family partnership

The use of FAMILY LIMITED PARTNERSHIPS (FLPs) and family limited liability companies (LLCs) in estate planning has greatly increased in recent years. Both allow for the transfer of wealth from one generation to the next with significant transfer tax savings and they also provide for many non-tax benefits. As the name implies an FLP is a partnership between family members and is created under the laws of the particular state. The senior family member usually retains the general partnership interest and limited partnership interests are transferred to lower generations. Since the limited partnership interests have restrictions on voting, pledging and transferability, their value is discounted compared to the value of the underlying assets actually transferred to the partnership. Hence, limited partnership units may be transferred to lower generations at a discounted value. The senior family member's taxable estate is not only reduced but it is also a leveraged reduction. Since the senior family member retains the general partnership interest, the senior family member continues to control the management of the underlying assets as well as the distributions to his or her family members.

While estate tax reduction has been a primary motive for FLP formation, such entities have numerous other advantages not the least of which is asset protection. Personal creditors of the owners of FLP interests cannot reach the assets inside the FLP. Instead a creditor may only obtain a "charging order." This allows the creditor only the rights of an assignee of the debtor's partnership interest. The reason for this is to prevent the disruption of the business and adversely affecting the other partners. A creditor with a charging order would only be allowed to receive distributions made to the debtor partner charged. Note that such a creditor may not force distributions from the partnership. Therefore, a creditor might be saddled with phantom income when no distributions are in fact actually made. Not a good result for the creditor. A free standing FLP is an excellent entity for asset protection with a long history of validation in the courts.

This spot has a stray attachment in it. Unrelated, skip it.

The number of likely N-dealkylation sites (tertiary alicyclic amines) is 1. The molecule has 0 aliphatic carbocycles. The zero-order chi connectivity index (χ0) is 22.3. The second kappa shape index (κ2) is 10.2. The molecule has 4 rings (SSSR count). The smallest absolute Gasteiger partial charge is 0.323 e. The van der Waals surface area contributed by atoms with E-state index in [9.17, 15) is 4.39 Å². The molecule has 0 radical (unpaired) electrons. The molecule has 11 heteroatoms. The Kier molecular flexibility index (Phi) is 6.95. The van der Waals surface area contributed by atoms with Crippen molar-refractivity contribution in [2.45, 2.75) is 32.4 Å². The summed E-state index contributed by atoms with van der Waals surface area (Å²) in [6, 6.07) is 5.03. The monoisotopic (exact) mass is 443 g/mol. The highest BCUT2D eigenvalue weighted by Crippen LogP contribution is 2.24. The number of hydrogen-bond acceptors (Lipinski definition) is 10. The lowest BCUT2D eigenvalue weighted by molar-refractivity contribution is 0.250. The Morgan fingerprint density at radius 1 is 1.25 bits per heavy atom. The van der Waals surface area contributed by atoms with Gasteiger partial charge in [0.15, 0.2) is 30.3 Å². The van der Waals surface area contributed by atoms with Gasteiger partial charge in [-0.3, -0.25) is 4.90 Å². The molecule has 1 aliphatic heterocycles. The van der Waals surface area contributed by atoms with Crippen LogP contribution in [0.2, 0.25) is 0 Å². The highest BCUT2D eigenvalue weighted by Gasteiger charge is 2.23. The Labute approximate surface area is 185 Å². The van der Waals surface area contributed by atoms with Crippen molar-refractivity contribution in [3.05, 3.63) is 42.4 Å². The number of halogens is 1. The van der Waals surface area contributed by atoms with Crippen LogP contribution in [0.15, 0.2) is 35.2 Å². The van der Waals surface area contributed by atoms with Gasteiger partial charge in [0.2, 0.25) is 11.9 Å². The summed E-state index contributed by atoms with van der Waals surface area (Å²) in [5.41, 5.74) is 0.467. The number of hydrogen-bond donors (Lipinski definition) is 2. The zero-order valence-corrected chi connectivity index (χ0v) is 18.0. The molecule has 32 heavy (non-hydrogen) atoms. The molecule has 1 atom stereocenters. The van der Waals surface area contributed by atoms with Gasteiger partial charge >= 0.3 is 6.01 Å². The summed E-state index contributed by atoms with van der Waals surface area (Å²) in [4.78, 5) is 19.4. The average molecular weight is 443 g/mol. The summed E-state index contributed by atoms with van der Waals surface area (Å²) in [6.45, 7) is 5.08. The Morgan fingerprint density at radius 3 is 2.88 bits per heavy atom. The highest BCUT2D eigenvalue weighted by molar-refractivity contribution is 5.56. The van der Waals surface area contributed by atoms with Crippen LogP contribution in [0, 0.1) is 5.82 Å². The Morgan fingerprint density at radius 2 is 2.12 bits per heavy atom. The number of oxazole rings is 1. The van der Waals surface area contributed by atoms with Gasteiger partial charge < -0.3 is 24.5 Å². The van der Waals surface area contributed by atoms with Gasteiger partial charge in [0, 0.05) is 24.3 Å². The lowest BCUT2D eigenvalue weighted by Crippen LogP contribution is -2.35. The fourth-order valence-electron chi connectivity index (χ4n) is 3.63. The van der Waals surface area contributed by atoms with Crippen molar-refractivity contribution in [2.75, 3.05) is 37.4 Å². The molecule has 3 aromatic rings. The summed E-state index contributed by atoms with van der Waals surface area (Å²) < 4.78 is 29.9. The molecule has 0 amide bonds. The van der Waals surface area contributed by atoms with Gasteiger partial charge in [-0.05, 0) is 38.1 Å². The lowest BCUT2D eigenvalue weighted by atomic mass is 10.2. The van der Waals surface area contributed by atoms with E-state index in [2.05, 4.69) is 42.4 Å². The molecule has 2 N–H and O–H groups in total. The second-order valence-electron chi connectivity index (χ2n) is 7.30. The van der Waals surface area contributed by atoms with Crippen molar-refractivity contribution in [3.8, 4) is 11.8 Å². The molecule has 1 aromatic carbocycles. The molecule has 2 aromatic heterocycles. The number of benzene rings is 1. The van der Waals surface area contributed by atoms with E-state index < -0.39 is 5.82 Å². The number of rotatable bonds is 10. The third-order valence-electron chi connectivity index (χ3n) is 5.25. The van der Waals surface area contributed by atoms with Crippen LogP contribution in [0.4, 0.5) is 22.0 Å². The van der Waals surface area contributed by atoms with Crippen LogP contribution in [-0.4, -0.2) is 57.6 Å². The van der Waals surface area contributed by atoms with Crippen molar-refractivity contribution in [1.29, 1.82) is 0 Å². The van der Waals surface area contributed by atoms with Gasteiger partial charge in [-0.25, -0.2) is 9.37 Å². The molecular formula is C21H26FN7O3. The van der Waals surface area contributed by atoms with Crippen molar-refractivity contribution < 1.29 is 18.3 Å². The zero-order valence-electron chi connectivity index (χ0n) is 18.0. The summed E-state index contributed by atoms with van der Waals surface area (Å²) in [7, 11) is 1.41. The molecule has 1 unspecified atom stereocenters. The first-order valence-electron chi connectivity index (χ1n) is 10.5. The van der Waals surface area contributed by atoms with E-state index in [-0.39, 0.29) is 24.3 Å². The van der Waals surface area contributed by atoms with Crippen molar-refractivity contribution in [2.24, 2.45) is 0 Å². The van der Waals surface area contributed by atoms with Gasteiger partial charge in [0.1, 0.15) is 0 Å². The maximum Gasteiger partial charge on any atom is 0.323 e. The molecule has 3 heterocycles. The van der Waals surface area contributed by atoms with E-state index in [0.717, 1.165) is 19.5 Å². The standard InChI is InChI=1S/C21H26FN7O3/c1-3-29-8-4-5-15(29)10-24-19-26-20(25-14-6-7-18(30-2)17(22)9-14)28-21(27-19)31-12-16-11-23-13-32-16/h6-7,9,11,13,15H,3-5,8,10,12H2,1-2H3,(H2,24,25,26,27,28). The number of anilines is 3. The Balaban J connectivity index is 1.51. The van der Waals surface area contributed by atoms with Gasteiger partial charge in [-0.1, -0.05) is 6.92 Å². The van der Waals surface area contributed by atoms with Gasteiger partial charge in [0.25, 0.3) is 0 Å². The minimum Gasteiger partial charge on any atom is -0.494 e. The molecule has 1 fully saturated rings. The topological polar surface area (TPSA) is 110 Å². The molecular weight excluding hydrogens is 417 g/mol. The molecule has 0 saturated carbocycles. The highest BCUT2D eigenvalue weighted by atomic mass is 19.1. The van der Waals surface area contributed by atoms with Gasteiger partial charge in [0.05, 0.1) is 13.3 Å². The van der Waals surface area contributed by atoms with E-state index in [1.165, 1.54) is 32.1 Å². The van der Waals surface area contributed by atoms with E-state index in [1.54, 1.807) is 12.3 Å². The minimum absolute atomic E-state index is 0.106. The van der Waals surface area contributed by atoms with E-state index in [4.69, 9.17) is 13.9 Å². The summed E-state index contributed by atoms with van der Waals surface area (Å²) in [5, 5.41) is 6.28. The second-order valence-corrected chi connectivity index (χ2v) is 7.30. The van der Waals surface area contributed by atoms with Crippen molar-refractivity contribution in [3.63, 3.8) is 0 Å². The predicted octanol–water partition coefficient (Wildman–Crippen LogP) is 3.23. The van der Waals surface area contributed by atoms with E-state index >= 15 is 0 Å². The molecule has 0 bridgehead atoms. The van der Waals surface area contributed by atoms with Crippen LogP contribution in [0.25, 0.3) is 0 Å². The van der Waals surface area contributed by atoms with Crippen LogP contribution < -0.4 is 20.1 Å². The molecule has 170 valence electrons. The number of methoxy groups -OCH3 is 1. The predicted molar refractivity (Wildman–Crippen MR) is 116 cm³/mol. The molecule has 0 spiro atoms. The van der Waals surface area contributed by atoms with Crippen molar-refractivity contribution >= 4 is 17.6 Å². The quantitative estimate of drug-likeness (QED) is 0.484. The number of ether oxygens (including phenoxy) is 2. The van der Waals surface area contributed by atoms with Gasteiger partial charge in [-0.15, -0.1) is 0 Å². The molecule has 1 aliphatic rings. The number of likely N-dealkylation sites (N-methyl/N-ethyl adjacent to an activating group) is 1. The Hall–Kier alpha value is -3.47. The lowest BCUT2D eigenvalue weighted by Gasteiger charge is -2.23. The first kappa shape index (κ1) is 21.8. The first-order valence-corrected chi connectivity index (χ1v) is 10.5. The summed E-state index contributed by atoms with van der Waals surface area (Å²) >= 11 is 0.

FLPs are also coupled with other asset-protection entities such as asset protection trusts. For example, an FLP formed domestically with some or most of the partnership units owned in the name of the offshore trust will present quite a formidable obstacle for even the most zealous creditor. Good asset protection strategies do not rely on stealth. They do not need to rely on stealth. Good asset protection strategies rely on having a particular set of assets controlled by a particular validated body of law which favors the debtor.

LIMITED LIABILITY COMPANIES (LLCs) are now statutorily recognized in all 50 states and provide advantages and benefits similar to FLPs. LLCs may be taxed as a partnership using the check the box regulations and they are easy to set up and operate. On the other hand, FLPs have a long-standing validation in case law as an asset protection entity and therefore are favored by many asset protection planners.

LLCs are very valuable as free-standing entities for assets giving rise to "inside" liability. In other words the liability might arise because of the asset itself. For example, assume the owner has a small trucking enterprise. An accident caused by one of the trucks gives rise to a judgment which presents potential upstream liability. The judgment creditor attaches not only the trucks, but also all other non-exempt assets owned by the owner to satisfy the judgment. Putting the trucking business inside the LLC prevents the creditor from reaching assets other than the LLC assets.

As with FLPs, LLCs may be coupled with other asset protection strategies to create increasing difficulties for a potential creditor.

Contact us to discuss establishing a Limited Liability Company or creating an LLC in conjunction with an asset protection trust structure.